Baking Powder Recipe, Substitutes, and Uses

Baking powder is a dry chemical leavening agent made of three different ingredients:

  • A base
  • An acid
  • A filler of some sort

Baking soda (a base also called carbonate or bicarbonate), cream of tartar (an acid) and corn starch (the filler) are three prevalent ingredients.

Best Baking Powder Recipe
Best Baking Powder Recipe

Providing the powder stays dry, the two ingredients remain apart. But the minute you add a liquid, the acid and alkaline ingredients combine and produce carbon dioxide.

Specially for you >>> Baking Soda vs. Baking Powder: Any Difference?

Baking powder chemical name is sodium hydrogen carbonate or bicarbonate of soda by some manufacturers.

Bicarbonate of soda is the old name for the same product. It has the chemical formula NaHCO3.

Baking Powder: How Does It Work?

It works by releasing carbon dioxide gas into a batter or dough over an acid-base reaction, producing bubbles in the wet mixture to enlarge and thus leavening the mixture.

The introduction of sodium hydrogen carbonate is innovatory in reducing the time and labor of making bread-stuffs. It led to the formation of new types of cookies, cakes, biscuits, and other baked goods

Baking Powder Varieties

There are single-acting and double-acting baking powders. Most commercial sodium hydrogen carbonate are double-acting – this means that the first leavening occurs when sodium hydrogen carbonate gets wet while the second leavening occurs when the baking powder is heated.

Baking Powder Substitutions: How to substitute for baking powder and baking soda

Baking powder and baking soda are both baking basics, and depending on the specific recipe you may need one or the other (or even both).

Yes, it’s possible but tricky, providing there is enough of an acidic ingredient to make a reaction

Please, always have it at the back of your mind that baking soda has 4 times the power of baking powder

You can also swap in lemon juice, plain yogurt, buttermilk, vinegar, or molasses

Additionally, sodium hydrogen carbonate is used as a replacement for yeast for end-products where fermentation flavors would be unwanted.

In cases where the batter lacks the elastic structure to hold gas bubbles for more than some minutes, sodium hydrogen carbonate comes in.

Baking Powder vs. Yeast – Any preference

The reason why people often choose baking powder to yeast is that yeast takes so long — typically two to three hours — to produce its bubbles.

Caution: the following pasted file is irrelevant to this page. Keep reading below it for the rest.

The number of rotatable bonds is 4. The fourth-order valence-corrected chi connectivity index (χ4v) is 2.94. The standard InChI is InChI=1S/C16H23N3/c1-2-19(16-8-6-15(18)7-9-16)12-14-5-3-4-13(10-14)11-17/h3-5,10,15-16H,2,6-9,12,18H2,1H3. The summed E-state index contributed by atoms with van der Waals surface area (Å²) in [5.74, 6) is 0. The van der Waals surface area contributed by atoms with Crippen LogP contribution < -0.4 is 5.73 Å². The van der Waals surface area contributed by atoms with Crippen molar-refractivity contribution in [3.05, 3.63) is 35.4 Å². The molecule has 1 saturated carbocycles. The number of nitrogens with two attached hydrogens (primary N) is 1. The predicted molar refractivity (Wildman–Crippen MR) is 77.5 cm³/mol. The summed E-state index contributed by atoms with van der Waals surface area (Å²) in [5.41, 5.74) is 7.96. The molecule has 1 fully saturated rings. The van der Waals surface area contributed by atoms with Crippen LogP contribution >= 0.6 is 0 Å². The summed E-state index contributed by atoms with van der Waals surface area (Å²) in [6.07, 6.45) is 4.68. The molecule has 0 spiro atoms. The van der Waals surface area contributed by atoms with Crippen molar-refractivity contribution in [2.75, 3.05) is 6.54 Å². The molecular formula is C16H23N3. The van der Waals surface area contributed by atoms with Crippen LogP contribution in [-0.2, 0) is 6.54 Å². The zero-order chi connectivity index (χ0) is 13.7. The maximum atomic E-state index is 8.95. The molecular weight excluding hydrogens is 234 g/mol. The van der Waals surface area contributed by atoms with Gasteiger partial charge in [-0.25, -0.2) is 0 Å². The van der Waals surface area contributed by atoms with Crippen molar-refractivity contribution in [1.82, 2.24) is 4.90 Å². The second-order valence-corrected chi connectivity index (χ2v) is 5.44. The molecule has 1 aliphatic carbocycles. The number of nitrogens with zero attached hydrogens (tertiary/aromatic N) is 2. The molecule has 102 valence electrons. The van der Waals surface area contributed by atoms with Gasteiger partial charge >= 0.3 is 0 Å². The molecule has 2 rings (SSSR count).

sodium hydrogen carbonate is immediate, so you can mix up a batch of biscuits and eat those 15 minutes later.

Baking Powder vs. Yeast vs. Baking Soda

When it comes to baking, it can be difficult to make out which leavening product to use and what the end – result will be.

Sodium hydrogen carbonate is commonly used in recipes that do not contain extra acid; where mainly water and heat are needed.

Yeast varies from both baking soda and sodium hydrogen carbonate , mostly because it is a live organism and takes a considerably longer time to leaven the dough.

Unlike both powders, yeast leavens dough through a biological process that results in fermentation.

Taste

Sodium hydrogen carbonate is non-toxic with a slightly bitter taste. Not to be eaten in its powder form but to mix into other ingredients.

Uses

Firstly, it is used as a leavening agent in baked goods. Besides cooking, it can be used for face, skin, teeth, hair, clearing acne, and weight loss.

It can also be used as a cleaning agent for household items.

Storage

Keep the sodium hydrogen carbonate in a sealed container in a dark, dry place. Take note of the expiration date. Once it passes its date, you can use it as baking soda.

If you don’t have this leavening powder, you can make your own. Here’s how to:

Homemade Baking Powder Recipe

To make combine one part baking soda to one part cornstarch and two parts cream of tartar.

This provides the equivalent of one teaspoon of homemade baking powder.

For example:

Ingredients

  • ¼ teaspoon cornstarch
  • ½ teaspoon cream of tartar
  • ¼ teaspoon baking soda

Nutrition Facts

Per Serving:

4.3 calories; 0 g protein; 1 g carbohydrates; 0 mg cholesterol; 210.3 mg sodium

Side Effects: Overdose

It is a cooking product that assists batter to rise.

It is non-toxic when used in cooking and baking. All the same, severe complications can occur from overdoses or allergic reactions.

The overdose symptoms include:

  • Abdominal pain
  • Nausea
  • Thirst
  • Vomiting (severe)
  • Diarrhea (severe)

This is for information only; always seek for medical attention in the treatment or management of an actual overdose.

 

 

 

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